As further illustrated in FIG. 8C, the inner key 612 is able to rotate freely within the outer key 608 due, at least in part, to the distal end of the exterior of the inner key 612 having a circular cross section that mates with a circular cross section of the proximal end of a lumen within the outer key 608. Additionally, because the inner key 612 and outer key 608 are loosely coupled, the inner key 612 and outer key 608 are able to move longitudinally with respect to one another. For instance, supposing the outer key 608 is fixed such that it neither rotates nor moves longitudinally, the inner key 612 is able to both rotate and travel longitudinally within the outer key 608. Accordingly, as the barrel cam cylinder 420 rotates, the inner key 612 will rotate within the outer key 608, and the inner sheath assembly 604 will rotate within the outer sheath assembly 602, including the rotation of the cutting tip 632 within the outer band 636. And the cam slot profile in the cutting tip 632 controls the longitudinal movement of the inner sheath assembly 604 within the outer sheath assembly 602, including the longitudinal movement of the inner key 612 relative to the outer key 608 and the longitudinal movement of the cutting tip 632 relative to the outer band 636.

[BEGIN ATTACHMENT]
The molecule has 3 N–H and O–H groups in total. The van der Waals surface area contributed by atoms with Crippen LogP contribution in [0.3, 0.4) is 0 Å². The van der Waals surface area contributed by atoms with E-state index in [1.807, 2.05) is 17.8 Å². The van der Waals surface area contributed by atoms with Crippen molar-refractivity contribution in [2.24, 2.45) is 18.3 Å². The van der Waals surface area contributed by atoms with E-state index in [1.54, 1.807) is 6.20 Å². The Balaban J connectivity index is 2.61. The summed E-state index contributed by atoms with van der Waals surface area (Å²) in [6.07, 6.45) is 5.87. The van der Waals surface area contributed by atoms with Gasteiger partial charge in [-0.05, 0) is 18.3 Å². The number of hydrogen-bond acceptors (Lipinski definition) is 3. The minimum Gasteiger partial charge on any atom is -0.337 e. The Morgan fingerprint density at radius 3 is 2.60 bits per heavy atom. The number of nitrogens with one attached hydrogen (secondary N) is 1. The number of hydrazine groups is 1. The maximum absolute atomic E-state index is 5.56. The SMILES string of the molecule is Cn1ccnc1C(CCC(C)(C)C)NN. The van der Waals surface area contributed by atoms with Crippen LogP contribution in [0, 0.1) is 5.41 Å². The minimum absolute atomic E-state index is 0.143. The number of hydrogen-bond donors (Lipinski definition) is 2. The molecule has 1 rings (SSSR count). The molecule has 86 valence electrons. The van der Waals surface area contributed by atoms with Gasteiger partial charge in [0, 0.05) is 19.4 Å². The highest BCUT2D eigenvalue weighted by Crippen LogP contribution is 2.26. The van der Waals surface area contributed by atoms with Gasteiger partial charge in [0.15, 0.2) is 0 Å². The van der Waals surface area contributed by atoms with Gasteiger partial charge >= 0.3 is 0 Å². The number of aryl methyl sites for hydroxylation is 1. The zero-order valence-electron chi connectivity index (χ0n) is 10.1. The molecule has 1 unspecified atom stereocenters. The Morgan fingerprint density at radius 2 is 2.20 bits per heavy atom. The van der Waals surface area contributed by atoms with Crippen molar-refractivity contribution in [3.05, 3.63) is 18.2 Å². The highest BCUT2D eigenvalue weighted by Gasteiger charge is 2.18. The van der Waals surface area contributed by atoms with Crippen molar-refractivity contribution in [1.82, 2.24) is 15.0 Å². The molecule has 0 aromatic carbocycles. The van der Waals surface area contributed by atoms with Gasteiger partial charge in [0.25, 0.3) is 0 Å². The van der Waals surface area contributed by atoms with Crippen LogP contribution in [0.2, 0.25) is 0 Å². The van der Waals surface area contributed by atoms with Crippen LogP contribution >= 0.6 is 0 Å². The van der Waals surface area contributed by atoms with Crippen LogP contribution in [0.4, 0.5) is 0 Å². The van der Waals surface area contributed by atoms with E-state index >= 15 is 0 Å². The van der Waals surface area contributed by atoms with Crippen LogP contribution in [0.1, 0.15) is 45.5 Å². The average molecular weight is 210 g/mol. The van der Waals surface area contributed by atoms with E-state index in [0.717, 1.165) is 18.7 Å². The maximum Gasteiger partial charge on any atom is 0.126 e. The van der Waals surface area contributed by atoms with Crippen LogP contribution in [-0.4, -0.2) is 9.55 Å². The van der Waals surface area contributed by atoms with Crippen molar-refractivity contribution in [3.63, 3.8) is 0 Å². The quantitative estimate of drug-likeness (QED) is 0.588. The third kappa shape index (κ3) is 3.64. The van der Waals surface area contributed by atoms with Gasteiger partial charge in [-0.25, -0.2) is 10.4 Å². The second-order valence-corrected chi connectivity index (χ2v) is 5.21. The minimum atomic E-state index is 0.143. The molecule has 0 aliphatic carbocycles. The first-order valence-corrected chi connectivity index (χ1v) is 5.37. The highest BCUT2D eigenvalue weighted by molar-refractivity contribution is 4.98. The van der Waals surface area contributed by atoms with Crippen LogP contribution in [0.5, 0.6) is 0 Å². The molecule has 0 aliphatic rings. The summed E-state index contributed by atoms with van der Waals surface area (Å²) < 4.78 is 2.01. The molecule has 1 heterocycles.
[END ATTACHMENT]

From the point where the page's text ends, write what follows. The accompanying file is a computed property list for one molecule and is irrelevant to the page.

Continuing to refer to FIG. 8C, the lumen within the outer key 608 is larger toward its proximal end and smaller toward its distal end because there is a step down or an abutment in the lumen as it progresses from the proximal end to the distal end. Due to the transition from a larger lumen to a smaller lumen within the outer key 608, there is depicted an adjustable gap 610 between the distal end of the inner key 612 and the abutment within the distal end of the larger lumen in the outer key 608. This gap increases, decreases and/or remains the same according to the cam slot profile of the cutting tip 632. The abutment in the outer key 608 insures that the inner key 612 will only travel a limited longitudinal distance within the outer key 608, thereby limiting the inner sheath assembly 604 potential longitudinal movement within the outer sheath assembly 602, including limiting the longitudinal movement of the cutting tip 632 relative to the outer band 636 in the distal direction.